I don’t blame parents of brain-damaged children for seeking a Dx on record that allows them to get services. But I hate that their desperation is being exploited by people like Wakefield to make a connection between vaccines and actual autism that just isn’t there.

  2. I can understand that accepting that it was vaccinations that caused the encephalitis that led to autism is hard as then you have to accept responsibility for giving them.
    Heard mentality is a concept to make non vaccinating people feel like disease must be their fault. I can understand the argument that the advantage of vaccines outweigh the few who have complications from it. (Although I don’t agree) but crap statements with no base make you look generally uneducated about vaccine.
    There is no point in a debate on this however please back up your posts more thoroughly in the future. I thought you were better than here say and rhetoric.

  3. Do you have a link that shows encephalitis leads to autism? I am certain that my son has never had encephalitis. Anyone else care to comment on this?

    Herd immunity is not a concept, it is a reality. It is not hearsay and rhetoric, it is backed up by scientific evidence. Anti-vax has yet to be backed up by evidence that is not thrown out by its peers.

    • Lisa, vaccine-induced encephalitic brain damage exists, in rare situations, definitely. It is not at all definite or even scientifically plausible that encephalitic brain damage causes all existing cases of, or even that such brain damage is the same as autism. The evidence for genetic and epigenetic factors is far more compelling, especially given that non-vaccinated siblings of vaccinated autistic children have a much higher incidence of ASD diagnoses than the general vaccinated population.
      My professional background is in physiotherapy, specialising in neurological rehabilitation. I saw signs and symptoms of an abnormal neuro-cognitive array in my son well before anybody else, while people around me saw them only as kinda cute infant peculiarities, well before the typical age of “sudden onset” that people describe in their autistic children – a misperception of the signs and symptoms they observe simply because they do not understand how normal neurological development progresses.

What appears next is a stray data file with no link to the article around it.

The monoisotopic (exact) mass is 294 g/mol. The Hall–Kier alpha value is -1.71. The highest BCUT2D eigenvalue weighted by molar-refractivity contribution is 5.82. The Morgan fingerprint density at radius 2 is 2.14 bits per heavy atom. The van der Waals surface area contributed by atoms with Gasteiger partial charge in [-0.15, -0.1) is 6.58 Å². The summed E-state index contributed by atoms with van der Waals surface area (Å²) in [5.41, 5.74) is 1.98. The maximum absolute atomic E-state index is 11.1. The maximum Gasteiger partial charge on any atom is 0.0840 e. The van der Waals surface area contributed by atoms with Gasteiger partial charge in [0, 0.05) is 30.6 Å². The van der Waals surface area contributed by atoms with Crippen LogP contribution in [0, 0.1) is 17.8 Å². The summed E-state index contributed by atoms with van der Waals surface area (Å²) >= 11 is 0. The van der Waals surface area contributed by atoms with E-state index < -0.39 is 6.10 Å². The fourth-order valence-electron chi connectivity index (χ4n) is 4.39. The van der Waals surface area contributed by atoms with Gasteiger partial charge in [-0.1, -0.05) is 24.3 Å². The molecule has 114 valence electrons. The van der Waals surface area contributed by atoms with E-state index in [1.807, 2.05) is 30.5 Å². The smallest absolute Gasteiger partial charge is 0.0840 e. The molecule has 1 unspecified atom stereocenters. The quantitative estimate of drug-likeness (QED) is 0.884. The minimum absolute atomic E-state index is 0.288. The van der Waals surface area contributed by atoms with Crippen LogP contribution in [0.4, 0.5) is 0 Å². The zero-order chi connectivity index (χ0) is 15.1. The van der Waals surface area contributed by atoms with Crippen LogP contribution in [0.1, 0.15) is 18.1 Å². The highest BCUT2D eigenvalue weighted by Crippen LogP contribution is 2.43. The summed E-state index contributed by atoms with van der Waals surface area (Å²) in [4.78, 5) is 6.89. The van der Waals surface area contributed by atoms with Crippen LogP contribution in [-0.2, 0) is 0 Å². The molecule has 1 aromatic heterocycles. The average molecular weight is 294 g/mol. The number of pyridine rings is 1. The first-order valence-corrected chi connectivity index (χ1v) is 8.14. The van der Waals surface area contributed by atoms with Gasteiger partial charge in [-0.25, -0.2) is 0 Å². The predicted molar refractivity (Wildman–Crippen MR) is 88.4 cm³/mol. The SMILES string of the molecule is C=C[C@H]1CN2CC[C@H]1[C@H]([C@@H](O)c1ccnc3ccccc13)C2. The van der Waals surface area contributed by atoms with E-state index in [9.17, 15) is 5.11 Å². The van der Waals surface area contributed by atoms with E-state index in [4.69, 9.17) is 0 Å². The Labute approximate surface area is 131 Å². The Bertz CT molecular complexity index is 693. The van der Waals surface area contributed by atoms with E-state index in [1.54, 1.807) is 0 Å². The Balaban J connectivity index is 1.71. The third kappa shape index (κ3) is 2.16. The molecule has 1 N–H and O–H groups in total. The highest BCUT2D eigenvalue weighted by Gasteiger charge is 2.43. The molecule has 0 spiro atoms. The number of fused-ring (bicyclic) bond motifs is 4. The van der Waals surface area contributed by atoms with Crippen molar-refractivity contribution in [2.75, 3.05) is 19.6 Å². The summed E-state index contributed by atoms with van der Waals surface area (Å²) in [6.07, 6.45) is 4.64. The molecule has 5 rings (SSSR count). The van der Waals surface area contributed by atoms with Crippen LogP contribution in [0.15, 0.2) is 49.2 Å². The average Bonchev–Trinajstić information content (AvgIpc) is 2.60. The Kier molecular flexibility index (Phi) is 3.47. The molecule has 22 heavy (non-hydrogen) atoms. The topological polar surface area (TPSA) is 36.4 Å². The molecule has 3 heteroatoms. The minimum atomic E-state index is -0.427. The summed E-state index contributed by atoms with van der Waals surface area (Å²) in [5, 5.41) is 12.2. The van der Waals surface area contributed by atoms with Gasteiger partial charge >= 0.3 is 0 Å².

The growing brain undergoes a rapid series of ever more complexifying cortical reorganisations of neurone structures during the first five years of life, and a brain that was born abnormal doesn’t necessarily display overt signs at birth strong enough to be discernible by the untrained eye – but when the growing brain has reached certain levels of underlying cortical organisation then the abnormal neurology of the autistic brain becomes more obvious – this is why most autistic children are diagnosed at a certain age.
      The reason that people suddenly realise that something is not normal with their autistic child at around the age 18-36 months is not that something has happened to the child at that time to make them neurologically different at that age right then, it’s that this is the age where certain cognitive behaviours that are dependent on that age-stage’s cortical reorganisation, and which rely on neural connections that did not previously exist, manifest themselves: and in autistic children those cognitive behaviours manifest differently.
      NB this comment has been edited for clarity 10:22AM

%d bloggers like this: